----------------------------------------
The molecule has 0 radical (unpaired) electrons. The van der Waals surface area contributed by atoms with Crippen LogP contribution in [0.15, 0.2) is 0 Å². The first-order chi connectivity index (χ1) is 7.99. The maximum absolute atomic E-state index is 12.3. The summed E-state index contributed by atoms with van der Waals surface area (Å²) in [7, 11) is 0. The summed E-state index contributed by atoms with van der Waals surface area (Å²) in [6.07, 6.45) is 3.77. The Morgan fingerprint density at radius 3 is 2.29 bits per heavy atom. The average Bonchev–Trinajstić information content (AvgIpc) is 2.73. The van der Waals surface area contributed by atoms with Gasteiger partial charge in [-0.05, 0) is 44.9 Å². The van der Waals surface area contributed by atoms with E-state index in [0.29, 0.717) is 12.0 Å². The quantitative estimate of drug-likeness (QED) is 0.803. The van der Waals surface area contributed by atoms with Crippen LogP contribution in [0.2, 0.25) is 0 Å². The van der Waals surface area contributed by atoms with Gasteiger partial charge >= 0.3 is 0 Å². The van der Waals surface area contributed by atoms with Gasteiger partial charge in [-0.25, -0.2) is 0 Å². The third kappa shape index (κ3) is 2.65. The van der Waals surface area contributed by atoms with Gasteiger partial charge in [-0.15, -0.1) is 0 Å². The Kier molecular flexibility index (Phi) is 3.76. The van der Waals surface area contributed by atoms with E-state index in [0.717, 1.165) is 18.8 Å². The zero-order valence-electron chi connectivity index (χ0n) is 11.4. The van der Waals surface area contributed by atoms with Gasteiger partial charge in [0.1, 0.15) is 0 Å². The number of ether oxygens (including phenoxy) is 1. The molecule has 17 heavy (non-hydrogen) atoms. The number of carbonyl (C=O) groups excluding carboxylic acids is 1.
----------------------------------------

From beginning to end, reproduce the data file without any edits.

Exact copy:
The molecule has 0 radical (unpaired) electrons. The van der Waals surface area contributed by atoms with Crippen LogP contribution in [0.15, 0.2) is 0 Å². The first-order chi connectivity index (χ1) is 7.99. The maximum absolute atomic E-state index is 12.3. The summed E-state index contributed by atoms with van der Waals surface area (Å²) in [7, 11) is 0. The summed E-state index contributed by atoms with van der Waals surface area (Å²) in [6.07, 6.45) is 3.77. The Morgan fingerprint density at radius 3 is 2.29 bits per heavy atom. The average Bonchev–Trinajstić information content (AvgIpc) is 2.73. The van der Waals surface area contributed by atoms with Gasteiger partial charge in [-0.05, 0) is 44.9 Å². The van der Waals surface area contributed by atoms with E-state index in [0.29, 0.717) is 12.0 Å². The quantitative estimate of drug-likeness (QED) is 0.803. The van der Waals surface area contributed by atoms with Crippen LogP contribution in [0.2, 0.25) is 0 Å². The van der Waals surface area contributed by atoms with Gasteiger partial charge >= 0.3 is 0 Å². The van der Waals surface area contributed by atoms with Gasteiger partial charge in [-0.25, -0.2) is 0 Å². The third kappa shape index (κ3) is 2.65. The van der Waals surface area contributed by atoms with Gasteiger partial charge in [-0.15, -0.1) is 0 Å². The Kier molecular flexibility index (Phi) is 3.76. The van der Waals surface area contributed by atoms with E-state index in [0.717, 1.165) is 18.8 Å². The zero-order valence-electron chi connectivity index (χ0n) is 11.4. The van der Waals surface area contributed by atoms with Gasteiger partial charge in [0.1, 0.15) is 0 Å². The number of ether oxygens (including phenoxy) is 1. The molecule has 17 heavy (non-hydrogen) atoms. The number of carbonyl (C=O) groups excluding carboxylic acids is 1.